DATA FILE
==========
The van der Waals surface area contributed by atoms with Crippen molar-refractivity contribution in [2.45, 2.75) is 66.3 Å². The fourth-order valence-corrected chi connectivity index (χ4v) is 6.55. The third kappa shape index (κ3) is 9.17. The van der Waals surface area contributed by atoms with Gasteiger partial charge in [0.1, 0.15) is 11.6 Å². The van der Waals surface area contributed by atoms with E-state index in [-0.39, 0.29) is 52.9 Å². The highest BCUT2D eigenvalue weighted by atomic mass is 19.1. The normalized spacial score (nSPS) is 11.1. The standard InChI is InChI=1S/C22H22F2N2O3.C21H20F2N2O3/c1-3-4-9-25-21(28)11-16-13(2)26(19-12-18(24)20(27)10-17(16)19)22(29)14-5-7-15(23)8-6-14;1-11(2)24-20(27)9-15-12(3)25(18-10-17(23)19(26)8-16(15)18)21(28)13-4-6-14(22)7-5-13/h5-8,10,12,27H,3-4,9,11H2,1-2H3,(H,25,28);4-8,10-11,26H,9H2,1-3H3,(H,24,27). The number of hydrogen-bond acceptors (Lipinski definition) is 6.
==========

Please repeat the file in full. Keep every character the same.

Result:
The van der Waals surface area contributed by atoms with Crippen molar-refractivity contribution in [2.45, 2.75) is 66.3 Å². The fourth-order valence-corrected chi connectivity index (χ4v) is 6.55. The third kappa shape index (κ3) is 9.17. The van der Waals surface area contributed by atoms with Gasteiger partial charge in [0.1, 0.15) is 11.6 Å². The van der Waals surface area contributed by atoms with E-state index in [-0.39, 0.29) is 52.9 Å². The highest BCUT2D eigenvalue weighted by atomic mass is 19.1. The normalized spacial score (nSPS) is 11.1. The standard InChI is InChI=1S/C22H22F2N2O3.C21H20F2N2O3/c1-3-4-9-25-21(28)11-16-13(2)26(19-12-18(24)20(27)10-17(16)19)22(29)14-5-7-15(23)8-6-14;1-11(2)24-20(27)9-15-12(3)25(18-10-17(23)19(26)8-16(15)18)21(28)13-4-6-14(22)7-5-13/h5-8,10,12,27H,3-4,9,11H2,1-2H3,(H,25,28);4-8,10-11,26H,9H2,1-3H3,(H,24,27). The number of hydrogen-bond acceptors (Lipinski definition) is 6.